Home Lending Case Study: Chicago

Chicago, the nation’s second largest home mortgage market and the largest market for minority home buyers, is a stark example of the how problems in the home lending industry have bought about an unprecedented foreclosure crisis and declines in home values that have triggered a widespread economic recession. 

Subprime home loans and predatory lending practices have plagued the lower-income and minority neighborhoods on Chicago’s South and West sides since the 1990’s. By the early years of the last decade, high concentrations of home foreclosures began to occur in these neighborhoods. Yet few took notice as the cycle of subprime mortgage lending and home foreclosure was largely confined to the poorer areas of town.

By the middle of the last decade the practice of packaging risky, poorly-underwritten home loans into investment products had become a ticket to huge profits for mortgage lenders and investment firms.  Wall Street, the major national banks, and independent mortgage lenders all rushed into the hot market.

From 2004 to 2007, loan origination volumes soared while underwriting standards fell dramatically.  An unprecedented amount of debt based on costly home mortgages was issued and resold during this period.

The report documents the results of this practice: home foreclosure filings in Chicago doubled between 2006 and 2008 with the problem spreading to previously unaffected middle-class neighborhoods.  In 2009, foreclosures in Chicago increased even more as the economic recession bought on by irresponsible lending practices took their toll.  (Click on map to enlarge)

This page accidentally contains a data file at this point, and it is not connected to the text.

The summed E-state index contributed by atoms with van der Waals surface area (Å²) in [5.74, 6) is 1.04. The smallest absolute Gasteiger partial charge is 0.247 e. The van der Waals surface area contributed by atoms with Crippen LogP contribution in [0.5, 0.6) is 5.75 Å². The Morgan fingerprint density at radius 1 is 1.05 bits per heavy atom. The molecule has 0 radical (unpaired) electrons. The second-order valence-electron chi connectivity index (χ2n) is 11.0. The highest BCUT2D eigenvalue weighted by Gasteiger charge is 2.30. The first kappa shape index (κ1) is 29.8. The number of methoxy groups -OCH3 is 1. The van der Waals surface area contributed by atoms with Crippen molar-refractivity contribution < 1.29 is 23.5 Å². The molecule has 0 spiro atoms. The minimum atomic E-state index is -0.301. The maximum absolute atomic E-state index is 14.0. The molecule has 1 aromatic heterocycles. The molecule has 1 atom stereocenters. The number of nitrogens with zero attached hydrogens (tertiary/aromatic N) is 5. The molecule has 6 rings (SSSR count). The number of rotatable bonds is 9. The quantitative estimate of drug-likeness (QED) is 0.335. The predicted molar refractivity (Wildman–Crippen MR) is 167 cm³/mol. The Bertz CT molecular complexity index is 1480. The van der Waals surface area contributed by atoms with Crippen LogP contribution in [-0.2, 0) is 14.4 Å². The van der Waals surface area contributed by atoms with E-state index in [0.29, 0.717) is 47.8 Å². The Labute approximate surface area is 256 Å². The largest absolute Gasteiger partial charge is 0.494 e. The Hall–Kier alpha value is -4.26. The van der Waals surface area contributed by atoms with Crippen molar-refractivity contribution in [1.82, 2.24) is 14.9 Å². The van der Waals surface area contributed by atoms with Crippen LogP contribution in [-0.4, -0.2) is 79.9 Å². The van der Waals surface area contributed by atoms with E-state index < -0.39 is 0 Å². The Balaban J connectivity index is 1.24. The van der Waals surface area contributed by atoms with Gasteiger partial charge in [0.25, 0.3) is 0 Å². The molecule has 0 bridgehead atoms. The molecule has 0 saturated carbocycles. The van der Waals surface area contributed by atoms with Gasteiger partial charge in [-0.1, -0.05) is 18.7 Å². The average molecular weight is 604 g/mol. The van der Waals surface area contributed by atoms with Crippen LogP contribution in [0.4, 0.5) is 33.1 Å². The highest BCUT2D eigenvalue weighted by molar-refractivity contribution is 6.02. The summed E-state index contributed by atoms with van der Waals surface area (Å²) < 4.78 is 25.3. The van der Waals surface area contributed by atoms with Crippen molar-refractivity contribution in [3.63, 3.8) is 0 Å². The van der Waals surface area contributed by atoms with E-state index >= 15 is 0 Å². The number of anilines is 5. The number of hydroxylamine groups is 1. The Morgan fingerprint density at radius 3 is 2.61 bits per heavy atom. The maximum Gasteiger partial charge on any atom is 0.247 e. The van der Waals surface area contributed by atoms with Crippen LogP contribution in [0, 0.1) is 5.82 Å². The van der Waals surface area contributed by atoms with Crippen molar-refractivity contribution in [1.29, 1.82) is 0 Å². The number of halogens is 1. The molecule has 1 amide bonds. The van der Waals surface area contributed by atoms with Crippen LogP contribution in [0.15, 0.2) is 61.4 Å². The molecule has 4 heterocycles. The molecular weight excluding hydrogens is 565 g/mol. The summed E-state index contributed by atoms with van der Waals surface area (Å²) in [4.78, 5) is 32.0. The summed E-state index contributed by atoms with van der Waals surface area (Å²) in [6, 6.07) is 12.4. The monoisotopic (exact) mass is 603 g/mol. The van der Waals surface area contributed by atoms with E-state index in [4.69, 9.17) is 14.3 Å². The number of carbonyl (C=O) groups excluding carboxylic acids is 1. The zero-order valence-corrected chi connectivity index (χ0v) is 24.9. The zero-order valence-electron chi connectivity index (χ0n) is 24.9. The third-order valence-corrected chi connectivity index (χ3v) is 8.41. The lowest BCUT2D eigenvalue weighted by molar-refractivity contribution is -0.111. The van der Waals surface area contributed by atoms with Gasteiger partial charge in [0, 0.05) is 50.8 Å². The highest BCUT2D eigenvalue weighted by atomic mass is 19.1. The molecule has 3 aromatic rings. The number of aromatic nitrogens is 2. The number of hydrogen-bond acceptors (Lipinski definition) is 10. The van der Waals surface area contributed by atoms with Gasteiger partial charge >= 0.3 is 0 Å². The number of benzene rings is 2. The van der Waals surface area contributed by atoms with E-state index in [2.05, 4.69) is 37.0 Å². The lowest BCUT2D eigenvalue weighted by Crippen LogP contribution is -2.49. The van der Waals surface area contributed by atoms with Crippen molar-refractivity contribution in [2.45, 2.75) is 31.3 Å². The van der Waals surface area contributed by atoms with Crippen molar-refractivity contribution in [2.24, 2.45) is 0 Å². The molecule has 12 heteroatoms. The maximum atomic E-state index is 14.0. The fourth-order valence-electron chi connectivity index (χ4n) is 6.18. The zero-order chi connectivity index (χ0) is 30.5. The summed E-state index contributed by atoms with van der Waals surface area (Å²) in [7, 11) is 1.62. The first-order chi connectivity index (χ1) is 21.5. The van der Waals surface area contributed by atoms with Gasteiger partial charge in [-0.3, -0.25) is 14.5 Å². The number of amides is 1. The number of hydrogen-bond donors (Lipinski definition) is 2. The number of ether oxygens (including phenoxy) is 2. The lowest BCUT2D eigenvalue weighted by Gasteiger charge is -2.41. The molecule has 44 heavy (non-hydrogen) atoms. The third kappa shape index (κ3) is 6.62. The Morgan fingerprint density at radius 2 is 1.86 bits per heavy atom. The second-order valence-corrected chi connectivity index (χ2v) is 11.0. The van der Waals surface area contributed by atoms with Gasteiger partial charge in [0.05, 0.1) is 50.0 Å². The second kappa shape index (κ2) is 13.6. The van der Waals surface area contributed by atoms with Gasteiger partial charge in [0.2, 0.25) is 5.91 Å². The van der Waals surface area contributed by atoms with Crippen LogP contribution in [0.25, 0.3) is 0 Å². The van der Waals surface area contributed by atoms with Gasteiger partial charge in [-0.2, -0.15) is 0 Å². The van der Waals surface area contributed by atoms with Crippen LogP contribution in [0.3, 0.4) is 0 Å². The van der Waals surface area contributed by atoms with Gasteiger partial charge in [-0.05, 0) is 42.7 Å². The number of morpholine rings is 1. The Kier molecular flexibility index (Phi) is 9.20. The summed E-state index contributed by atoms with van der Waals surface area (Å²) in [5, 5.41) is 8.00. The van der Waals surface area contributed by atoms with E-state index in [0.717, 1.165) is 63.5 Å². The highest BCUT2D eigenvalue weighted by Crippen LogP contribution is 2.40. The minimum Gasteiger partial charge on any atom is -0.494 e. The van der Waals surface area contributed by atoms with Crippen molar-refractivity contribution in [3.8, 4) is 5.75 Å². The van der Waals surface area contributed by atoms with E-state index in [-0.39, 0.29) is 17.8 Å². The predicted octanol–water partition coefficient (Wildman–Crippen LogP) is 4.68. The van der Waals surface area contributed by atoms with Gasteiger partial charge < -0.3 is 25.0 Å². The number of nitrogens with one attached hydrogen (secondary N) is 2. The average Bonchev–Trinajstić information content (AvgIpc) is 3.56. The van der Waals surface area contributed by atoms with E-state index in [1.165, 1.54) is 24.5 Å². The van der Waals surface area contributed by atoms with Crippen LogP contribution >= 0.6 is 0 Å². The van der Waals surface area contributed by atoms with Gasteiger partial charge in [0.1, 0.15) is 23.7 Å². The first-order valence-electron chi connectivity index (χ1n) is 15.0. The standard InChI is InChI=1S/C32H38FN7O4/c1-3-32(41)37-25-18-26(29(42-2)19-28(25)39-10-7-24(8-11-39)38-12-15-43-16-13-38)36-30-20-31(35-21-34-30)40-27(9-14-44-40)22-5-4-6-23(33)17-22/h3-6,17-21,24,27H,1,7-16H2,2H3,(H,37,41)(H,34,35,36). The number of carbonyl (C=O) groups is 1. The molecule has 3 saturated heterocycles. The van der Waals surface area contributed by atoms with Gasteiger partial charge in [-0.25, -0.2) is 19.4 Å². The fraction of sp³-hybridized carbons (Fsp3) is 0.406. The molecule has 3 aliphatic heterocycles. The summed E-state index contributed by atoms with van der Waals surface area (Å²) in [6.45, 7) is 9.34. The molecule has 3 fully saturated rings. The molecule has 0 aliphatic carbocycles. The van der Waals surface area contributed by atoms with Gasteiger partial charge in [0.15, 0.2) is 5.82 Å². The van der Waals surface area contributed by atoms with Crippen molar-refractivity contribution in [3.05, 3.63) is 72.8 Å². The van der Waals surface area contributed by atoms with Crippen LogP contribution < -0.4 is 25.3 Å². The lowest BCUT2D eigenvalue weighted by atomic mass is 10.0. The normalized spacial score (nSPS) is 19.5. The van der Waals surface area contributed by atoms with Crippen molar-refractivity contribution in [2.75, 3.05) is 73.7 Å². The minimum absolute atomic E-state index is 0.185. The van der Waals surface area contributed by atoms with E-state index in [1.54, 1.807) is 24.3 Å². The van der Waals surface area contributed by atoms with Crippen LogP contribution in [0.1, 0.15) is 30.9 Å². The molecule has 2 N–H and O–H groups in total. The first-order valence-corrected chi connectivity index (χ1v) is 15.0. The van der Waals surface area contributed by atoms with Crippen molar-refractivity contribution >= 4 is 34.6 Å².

Chicago Foreclosure Reports:

FULL REPORT 2009: The Home Foreclosure Crisis in Chicago (2009)

Previous Reports:
• NPA's Chicago Foreclosure Report (2008)
• 
NPA's Chicago Foreclosure Report (2007)

2009 Top 30 Foreclosing Banks / Servicers in Chicago

Bank of America had the highest number of foreclosure filings in Chicago in 2009. VIEW THE MAP

The banks and financial firms behind the most foreclosures in Chicago are many of the same institutions that profited greatly during the subprime lending years (2004-07) from the sale or securitization of risky mortgage debt. Many of these same companies received millions in bail out (TARP) funds and continue to foreclose on homeowners instead of proactively modifying mortgages.

View the Top 30 Foreclosing Banks and Servicers in Chicago.